Doug and I arrived in the Hamptons on Wednesday. We first stopped in Southampton so I could meet the gallery owner that is trying out my work. She shows some very nice work, mostly pretty realistic imagery. My paintings (she has two) looked good and she said they have received a lot of attention, however neither have sold yet. Of course it is a slow summer for sales (stupid economy) and I think they will do better if she decides to take a few more paintings, so that they will make more sense.
Anyway, we had some extra time before dinner and even though our reservation was for the next day, we decided to drive out the Pollock Krasner House. We found it easily, it is very close to the road and I have to say that we both were a bit overwhelmed to see it in real life. I guess that sounds silly, but we have both read the books about their life there and have seen the movie, so we feel close to it all somehow. And knowing that the art that was created there had a profound effect on the course of American art, well that was just amazing.
Turns out we brought the cold rainy weather with us to the Hamptons so my pictures look a bit dreary but I am putting up the photos that I took of the house and yard. No cameras are allowed inside the studio, so Doug and I posed for cheesy tourist photos outside the studio building:
Images of the interior of the studio can be seen here.
So, like I said the house is pretty close to the road; there is a hedge in front and I was standing right at the end of the driveway when I took this one:
To the left of the driveway are several outbuildings (including the outhouse that they used for several years-the house had no plumbing or electric when they moved in). The studio is the wood shingled building:
This is the view from the back of the house:
The boulders are the same ones where the photograph was taken of Jackson Pollock (with Ruth Kligman) on the last day of his life. Beyond the boulders you can see the previous foundation of the barn/studio, which was moved because it was blocking the view of the bay from the house. The foundation is also where Jackson was filmed while painting on glass so that his face could be seen while he worked; the event that set him off on a brutal drinking binge.
The back door of the house opens right into the kitchen:
The kitchen table:
Evidently the house has been preserved pretty much as Lee Krasner left it. She lived and worked there until her death in 1984. She also worked in Pollock's studio after his death and bits of her colors and marks can be seen on the walls where she painted. Seeing that was awesome! As much as I appreciate Pollock's work, I actually like Lee Krasner's work better.
Anyway, the kitchen is open to the dining room where there is a huge round table (they had many guests out in the Springs):
and to the left hangs the anchor they found on the beach. This is the spot where an iconic photo of Jackson and Lee was taken:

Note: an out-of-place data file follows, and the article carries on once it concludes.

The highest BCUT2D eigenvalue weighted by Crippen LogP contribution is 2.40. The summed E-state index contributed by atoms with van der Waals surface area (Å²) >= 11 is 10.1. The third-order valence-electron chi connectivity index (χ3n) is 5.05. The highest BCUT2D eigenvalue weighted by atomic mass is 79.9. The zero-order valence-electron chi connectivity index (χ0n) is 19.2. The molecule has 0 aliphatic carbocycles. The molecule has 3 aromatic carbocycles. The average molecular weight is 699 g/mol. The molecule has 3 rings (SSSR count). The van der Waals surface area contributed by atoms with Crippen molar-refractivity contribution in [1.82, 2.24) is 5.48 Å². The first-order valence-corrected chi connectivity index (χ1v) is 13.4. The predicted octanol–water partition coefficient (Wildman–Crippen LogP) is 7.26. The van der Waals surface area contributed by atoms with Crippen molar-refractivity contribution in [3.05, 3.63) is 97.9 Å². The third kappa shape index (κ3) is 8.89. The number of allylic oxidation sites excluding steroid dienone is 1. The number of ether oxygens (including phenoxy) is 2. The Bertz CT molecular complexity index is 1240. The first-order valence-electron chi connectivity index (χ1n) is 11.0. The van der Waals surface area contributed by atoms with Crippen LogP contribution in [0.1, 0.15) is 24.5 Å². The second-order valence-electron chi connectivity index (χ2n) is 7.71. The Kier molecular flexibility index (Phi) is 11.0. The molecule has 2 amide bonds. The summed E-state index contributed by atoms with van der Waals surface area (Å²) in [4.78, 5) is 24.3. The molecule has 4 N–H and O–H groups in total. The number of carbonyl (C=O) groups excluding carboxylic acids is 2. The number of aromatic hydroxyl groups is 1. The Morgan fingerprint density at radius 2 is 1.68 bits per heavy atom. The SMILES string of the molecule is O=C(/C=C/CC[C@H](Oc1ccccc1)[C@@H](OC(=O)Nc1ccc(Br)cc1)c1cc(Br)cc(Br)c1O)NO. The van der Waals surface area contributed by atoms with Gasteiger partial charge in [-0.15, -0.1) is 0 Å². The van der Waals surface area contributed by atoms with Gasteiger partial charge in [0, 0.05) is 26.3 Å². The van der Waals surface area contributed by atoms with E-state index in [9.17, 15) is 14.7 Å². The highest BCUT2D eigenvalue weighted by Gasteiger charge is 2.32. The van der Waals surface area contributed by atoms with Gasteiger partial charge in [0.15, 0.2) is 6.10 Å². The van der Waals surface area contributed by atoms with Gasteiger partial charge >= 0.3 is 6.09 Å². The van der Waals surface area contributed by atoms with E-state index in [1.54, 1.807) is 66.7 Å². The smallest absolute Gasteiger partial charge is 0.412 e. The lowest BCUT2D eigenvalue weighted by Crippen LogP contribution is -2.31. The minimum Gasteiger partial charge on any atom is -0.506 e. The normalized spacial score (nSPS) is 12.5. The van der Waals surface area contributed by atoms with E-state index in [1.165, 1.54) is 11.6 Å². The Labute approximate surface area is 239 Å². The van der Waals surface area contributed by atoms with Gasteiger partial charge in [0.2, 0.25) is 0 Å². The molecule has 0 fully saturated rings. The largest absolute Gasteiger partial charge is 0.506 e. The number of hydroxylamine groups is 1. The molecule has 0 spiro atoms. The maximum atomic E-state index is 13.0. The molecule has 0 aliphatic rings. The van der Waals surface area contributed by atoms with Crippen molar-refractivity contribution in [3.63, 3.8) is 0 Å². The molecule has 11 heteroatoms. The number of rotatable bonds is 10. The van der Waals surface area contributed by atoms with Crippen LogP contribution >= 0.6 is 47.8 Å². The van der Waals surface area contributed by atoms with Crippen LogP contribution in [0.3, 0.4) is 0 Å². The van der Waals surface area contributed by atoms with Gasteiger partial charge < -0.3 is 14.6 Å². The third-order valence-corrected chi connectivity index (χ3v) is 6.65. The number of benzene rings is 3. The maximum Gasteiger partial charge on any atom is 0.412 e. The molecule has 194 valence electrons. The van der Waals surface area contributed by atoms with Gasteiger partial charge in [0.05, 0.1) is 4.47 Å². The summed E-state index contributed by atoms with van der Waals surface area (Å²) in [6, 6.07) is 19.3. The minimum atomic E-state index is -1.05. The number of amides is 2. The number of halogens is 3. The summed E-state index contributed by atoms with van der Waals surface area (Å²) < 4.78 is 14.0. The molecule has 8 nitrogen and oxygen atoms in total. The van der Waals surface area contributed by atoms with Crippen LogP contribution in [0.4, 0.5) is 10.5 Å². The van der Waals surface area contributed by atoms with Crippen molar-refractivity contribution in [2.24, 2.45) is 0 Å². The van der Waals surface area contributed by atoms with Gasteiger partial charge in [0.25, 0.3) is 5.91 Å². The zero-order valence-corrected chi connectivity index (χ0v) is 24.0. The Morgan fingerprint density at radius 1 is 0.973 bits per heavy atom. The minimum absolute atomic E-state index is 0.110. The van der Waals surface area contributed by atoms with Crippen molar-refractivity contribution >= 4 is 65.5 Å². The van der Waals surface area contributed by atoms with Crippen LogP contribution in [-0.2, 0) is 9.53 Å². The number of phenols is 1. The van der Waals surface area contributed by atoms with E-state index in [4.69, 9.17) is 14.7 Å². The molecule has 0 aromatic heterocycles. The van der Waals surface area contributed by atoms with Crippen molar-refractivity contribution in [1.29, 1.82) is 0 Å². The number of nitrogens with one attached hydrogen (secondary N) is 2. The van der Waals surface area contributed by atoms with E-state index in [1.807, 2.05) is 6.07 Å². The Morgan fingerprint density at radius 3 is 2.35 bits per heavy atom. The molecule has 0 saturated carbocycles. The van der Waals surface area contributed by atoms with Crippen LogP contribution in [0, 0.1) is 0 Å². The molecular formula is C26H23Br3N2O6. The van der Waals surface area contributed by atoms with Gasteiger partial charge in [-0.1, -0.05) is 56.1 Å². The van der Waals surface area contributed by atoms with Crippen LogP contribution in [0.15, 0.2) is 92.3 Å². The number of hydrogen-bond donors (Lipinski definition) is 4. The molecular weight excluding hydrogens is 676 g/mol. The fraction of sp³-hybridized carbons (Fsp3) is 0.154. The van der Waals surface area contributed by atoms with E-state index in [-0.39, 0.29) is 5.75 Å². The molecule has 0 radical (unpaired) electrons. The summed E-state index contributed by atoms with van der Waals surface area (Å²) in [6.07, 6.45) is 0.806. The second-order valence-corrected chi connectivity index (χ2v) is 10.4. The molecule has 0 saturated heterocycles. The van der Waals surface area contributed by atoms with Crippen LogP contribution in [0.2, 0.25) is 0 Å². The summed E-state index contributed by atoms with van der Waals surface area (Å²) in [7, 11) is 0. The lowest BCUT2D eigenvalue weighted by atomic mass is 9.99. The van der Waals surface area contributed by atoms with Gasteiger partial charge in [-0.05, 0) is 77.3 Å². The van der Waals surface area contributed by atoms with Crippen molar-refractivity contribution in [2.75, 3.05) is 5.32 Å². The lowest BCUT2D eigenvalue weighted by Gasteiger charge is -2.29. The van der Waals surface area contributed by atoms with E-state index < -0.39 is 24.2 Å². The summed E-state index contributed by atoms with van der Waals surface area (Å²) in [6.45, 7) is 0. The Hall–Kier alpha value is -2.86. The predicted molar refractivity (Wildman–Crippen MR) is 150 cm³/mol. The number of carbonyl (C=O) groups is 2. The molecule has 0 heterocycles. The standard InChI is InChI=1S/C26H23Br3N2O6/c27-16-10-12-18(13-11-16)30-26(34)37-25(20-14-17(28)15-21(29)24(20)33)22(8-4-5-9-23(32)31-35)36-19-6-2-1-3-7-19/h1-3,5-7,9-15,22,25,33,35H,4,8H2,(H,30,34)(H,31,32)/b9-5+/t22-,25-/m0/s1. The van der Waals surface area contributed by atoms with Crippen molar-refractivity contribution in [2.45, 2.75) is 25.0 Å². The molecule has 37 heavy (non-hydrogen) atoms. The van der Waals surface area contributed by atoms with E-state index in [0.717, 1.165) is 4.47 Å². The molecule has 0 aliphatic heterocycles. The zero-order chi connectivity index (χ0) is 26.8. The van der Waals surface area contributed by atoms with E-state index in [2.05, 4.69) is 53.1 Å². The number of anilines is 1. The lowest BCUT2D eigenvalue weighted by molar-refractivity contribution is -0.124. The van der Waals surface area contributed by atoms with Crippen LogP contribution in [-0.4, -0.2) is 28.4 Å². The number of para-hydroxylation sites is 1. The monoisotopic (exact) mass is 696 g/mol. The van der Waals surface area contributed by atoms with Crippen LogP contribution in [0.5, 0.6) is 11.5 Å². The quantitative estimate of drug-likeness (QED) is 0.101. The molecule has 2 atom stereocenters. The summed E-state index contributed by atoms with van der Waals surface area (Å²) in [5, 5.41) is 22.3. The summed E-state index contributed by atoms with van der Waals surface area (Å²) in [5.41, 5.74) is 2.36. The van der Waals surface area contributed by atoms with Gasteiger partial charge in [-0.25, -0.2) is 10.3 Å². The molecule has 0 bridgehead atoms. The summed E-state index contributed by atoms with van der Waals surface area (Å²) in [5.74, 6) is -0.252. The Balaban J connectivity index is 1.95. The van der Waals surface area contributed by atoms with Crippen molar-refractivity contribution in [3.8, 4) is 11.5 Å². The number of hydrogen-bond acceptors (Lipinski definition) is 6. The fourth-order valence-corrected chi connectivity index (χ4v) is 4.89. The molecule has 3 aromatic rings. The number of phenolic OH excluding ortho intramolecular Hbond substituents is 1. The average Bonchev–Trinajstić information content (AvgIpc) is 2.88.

And beyond the dining room is a small living room. There are shelves filled with books and and Jackson's extensive jazz record collection. Unfortunately, I got rushed through that room, I would have liked to have spent more time looking at the books and records.....
Upstairs are two bedrooms. This is the one that Jackson and Lee shared (they had twin beds!):
And Doug was intrigued by the old suitcases:
and when he looked closer, he insisted I photograph this:
The other bedroom was initially Jackson's studio when they first moved into the house (Lee worked in the kitchen) and after he began working in the barn, Lee moved into the room. I wish I had gotten better photograph of this room. It looked as if it had been used as an office space later on by Lee, and was pretty basic.
I liked the house quite a bit. The rooms are all open and it feels very spacious. It is very simple and spare and I envy that. I tend to want a lot of things around me, plus we have four kids so there is a natural clutter that follows us around. But someday I swear I will live in a clean, white sparse space. Well, maybe.
Our little tour group spent quite a bit of time in the studio. We all put on super fashionable foam slippers and walked on the actual floor that Pollock painted on. There was a written and pictorial history of both the working habits of Jackson and Lee. The light was amazing and the space really had a good feel to it. I wanted to stay and paint!!!
Seeing this house and property in person had a profound effect on both Doug and I. I wrote about the connection I felt to their move out to the country here. So funny to read this old post now but actually I still feel the same way about creating art on the beautiful farm where I live. Unfortunately, Doug has neglected his art in the years since we moved here and so we spent some time on the drive home making some plans concerning OUR barn for his use (seems like the separation is on hold, more on that another time).
Our day was not over but I think I will save the rest for another post. Must. Paint. Now.